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Second stimulus check now looks to be in danger — here's why

Illustration of hundred-dollar bills and a check from the U.S. Treasury poking out of a manila envelope against the backdrop of the American flag.
(Image credit: ungvar/Shutterstock)

The outlook for stimulus check 2 is getting gloomier, as Democrats and White House officials have no plans to compromise, lawmakers remain on recess and the focus on the November general election increases.  

Prior to the stall in negotiations, Senate Republicans, House Democrats and representatives of President Trump came to a consensus on the need for a second stimulus check. They even agreed, generally, on the amount: $1,200 for Americans who were eligible for payments under the CARES Act plus expanded benefits for dependents of any age (and pro-rated checks for those making slightly more per year). 

But lawmakers won’t return to Washington for their next legislative session until after Labor Day, Sept. 7, and Forbes reports that it’s not clear what the chances are that they’ll resume talks or reach an agreement if they do so. In other words, the stimulus check 2 date is in limbo.

Plus, it’s possible that a package won’t have a second check at all. Senate Republicans have pitched a “skinny” bill that does not include any direct payments, and there's a House "skinny bill" as well. While formal proposals haven’t been introduced into committee in either chamber, they could further decrease the possibility for stimulus check 2. 

Supplemental unemployment coming soon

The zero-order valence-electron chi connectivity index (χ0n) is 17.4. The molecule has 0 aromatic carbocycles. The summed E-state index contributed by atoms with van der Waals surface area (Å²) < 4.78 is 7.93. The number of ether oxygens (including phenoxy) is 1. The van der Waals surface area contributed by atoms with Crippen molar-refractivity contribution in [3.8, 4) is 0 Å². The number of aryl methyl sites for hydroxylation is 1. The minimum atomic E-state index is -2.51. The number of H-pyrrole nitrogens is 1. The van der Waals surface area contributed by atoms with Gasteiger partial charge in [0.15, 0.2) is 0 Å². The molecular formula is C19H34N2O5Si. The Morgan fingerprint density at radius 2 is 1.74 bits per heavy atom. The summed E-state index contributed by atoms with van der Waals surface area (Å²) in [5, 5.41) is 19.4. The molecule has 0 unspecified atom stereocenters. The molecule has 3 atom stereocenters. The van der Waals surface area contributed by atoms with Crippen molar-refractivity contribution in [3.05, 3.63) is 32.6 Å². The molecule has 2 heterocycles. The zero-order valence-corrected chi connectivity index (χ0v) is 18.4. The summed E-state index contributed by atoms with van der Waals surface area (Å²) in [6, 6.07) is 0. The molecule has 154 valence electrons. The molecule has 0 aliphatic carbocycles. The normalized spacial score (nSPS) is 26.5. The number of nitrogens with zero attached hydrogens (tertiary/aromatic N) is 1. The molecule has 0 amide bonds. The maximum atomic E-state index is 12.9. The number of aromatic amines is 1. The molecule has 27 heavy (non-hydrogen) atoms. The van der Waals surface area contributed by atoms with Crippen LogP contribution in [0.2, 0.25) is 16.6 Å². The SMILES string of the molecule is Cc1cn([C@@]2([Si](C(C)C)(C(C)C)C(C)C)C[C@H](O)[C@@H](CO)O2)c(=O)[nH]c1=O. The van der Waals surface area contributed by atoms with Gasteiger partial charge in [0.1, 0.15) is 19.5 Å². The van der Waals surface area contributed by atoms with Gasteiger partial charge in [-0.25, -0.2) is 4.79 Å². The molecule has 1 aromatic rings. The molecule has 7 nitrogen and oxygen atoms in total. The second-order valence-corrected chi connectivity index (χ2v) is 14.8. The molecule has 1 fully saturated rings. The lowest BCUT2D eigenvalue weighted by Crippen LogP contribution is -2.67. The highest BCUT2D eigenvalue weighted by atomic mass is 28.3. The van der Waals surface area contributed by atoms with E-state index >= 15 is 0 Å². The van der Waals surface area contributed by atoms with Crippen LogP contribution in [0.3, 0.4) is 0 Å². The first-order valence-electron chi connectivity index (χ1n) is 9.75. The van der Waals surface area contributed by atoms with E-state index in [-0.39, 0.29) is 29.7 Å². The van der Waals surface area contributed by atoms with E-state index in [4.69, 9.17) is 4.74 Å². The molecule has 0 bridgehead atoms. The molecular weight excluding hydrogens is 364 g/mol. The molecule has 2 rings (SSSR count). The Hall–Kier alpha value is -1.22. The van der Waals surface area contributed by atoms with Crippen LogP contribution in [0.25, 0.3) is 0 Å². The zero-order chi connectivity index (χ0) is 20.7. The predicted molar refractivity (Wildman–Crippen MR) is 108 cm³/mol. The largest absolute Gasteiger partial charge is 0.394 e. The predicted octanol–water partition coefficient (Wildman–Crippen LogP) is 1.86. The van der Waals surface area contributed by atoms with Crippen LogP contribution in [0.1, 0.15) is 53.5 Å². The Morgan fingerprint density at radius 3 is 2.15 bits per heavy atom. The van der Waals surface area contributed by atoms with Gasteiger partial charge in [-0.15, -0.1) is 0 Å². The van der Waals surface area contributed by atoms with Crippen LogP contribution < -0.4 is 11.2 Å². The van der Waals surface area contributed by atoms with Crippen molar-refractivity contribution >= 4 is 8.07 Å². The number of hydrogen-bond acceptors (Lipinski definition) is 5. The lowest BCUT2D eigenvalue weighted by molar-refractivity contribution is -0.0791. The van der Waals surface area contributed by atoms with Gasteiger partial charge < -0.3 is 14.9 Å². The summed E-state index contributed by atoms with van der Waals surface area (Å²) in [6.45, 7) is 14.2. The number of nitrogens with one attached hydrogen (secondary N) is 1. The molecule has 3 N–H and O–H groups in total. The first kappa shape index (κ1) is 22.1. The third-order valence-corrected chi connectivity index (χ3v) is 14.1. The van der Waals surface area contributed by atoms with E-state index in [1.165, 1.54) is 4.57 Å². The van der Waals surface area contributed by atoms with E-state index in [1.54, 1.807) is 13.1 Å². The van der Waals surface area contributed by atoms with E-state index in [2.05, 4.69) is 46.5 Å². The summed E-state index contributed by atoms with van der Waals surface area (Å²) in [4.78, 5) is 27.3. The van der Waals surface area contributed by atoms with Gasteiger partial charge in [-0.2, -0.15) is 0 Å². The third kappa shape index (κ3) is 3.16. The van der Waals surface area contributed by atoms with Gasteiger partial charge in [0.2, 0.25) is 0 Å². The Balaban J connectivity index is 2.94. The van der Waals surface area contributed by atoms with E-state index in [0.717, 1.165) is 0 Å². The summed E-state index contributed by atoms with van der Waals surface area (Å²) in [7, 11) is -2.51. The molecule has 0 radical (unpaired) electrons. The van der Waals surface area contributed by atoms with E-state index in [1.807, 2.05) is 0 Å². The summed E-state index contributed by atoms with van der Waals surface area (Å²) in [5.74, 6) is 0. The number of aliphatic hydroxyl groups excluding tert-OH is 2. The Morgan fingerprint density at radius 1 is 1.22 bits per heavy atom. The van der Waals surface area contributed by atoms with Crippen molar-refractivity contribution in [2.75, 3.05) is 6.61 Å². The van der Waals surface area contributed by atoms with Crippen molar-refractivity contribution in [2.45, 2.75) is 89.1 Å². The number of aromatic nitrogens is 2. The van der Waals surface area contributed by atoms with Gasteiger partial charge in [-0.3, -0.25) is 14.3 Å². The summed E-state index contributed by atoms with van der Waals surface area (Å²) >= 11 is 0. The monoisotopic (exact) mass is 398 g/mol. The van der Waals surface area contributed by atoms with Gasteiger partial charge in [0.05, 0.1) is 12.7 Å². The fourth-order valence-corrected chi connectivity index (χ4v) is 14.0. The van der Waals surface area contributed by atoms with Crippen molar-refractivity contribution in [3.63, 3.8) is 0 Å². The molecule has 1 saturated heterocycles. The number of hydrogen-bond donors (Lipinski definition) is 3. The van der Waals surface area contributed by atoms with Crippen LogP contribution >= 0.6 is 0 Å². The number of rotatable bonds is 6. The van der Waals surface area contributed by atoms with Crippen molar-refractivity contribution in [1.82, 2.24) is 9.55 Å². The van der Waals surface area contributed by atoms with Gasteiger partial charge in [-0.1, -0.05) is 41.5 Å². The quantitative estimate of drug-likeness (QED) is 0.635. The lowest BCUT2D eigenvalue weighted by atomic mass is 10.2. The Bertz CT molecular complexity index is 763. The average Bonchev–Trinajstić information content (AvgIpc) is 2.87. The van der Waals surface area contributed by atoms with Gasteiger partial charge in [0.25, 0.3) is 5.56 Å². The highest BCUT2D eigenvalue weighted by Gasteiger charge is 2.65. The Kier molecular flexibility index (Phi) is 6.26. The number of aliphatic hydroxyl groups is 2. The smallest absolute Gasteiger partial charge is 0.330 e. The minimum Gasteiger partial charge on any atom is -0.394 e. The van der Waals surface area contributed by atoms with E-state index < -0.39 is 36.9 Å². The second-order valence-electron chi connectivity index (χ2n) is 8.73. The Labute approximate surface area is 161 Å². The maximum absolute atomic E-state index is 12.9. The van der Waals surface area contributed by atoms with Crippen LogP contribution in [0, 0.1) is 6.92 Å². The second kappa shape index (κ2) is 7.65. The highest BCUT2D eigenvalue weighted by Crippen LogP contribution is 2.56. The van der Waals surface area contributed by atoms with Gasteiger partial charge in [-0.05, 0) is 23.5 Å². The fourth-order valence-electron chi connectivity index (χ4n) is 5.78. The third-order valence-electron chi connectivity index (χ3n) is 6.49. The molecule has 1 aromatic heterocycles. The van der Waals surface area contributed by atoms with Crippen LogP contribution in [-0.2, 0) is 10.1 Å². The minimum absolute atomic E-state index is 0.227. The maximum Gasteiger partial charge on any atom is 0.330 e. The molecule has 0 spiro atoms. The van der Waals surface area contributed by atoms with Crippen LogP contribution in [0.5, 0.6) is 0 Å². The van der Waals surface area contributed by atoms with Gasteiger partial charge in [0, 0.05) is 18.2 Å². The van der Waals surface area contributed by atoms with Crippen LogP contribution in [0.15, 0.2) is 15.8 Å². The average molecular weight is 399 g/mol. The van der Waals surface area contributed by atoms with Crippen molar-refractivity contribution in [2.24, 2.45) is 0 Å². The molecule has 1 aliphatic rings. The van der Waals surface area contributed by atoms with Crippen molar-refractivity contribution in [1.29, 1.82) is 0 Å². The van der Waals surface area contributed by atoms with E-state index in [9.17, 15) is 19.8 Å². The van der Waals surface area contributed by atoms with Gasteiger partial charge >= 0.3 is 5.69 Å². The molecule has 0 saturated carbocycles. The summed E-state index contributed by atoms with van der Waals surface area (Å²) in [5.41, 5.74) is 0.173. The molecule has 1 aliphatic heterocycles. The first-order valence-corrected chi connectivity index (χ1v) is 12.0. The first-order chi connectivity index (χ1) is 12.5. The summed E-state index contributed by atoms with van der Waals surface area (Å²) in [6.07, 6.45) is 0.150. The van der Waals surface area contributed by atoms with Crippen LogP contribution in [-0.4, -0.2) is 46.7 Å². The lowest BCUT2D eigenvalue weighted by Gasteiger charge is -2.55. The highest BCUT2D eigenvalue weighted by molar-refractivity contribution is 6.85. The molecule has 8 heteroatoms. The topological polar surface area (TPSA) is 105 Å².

There is some good news for out-of-work Americans, though: CNBC reports that 30 states have been approved (so far) to offer an extra $300 in weekly unemployment benefits as laid out in President Trump’s executive order earlier this month. A federal supplement to state unemployment programs has been a sticky issue in stimulus negotiations, especially after the $600-per-week bonus expired on July 31. 

A few states, including Kentucky and Montana, are even offering an additional $100 for a total of $400 per week. Others are still in the process of applying for or receiving approval for the program. 

Recipients don’t need to apply separately for this bonus, but they will have to self-certify that their unemployment is due at least in part to the pandemic.  

No first stimulus check? Look up your status

Not everyone who is eligible received their first stimulus check, for a variety of reasons. If you believe you're eligible, check the IRS's Get My Payment web page to check the status of your check. 

If you find out that the check or stimulus-payment debit card is in the mail, then you can use the U.S. Post Office's Informed Delivery service to be notified when it's about to arrive. As a last resort, you can call the IRS stimulus-check phone number for human help.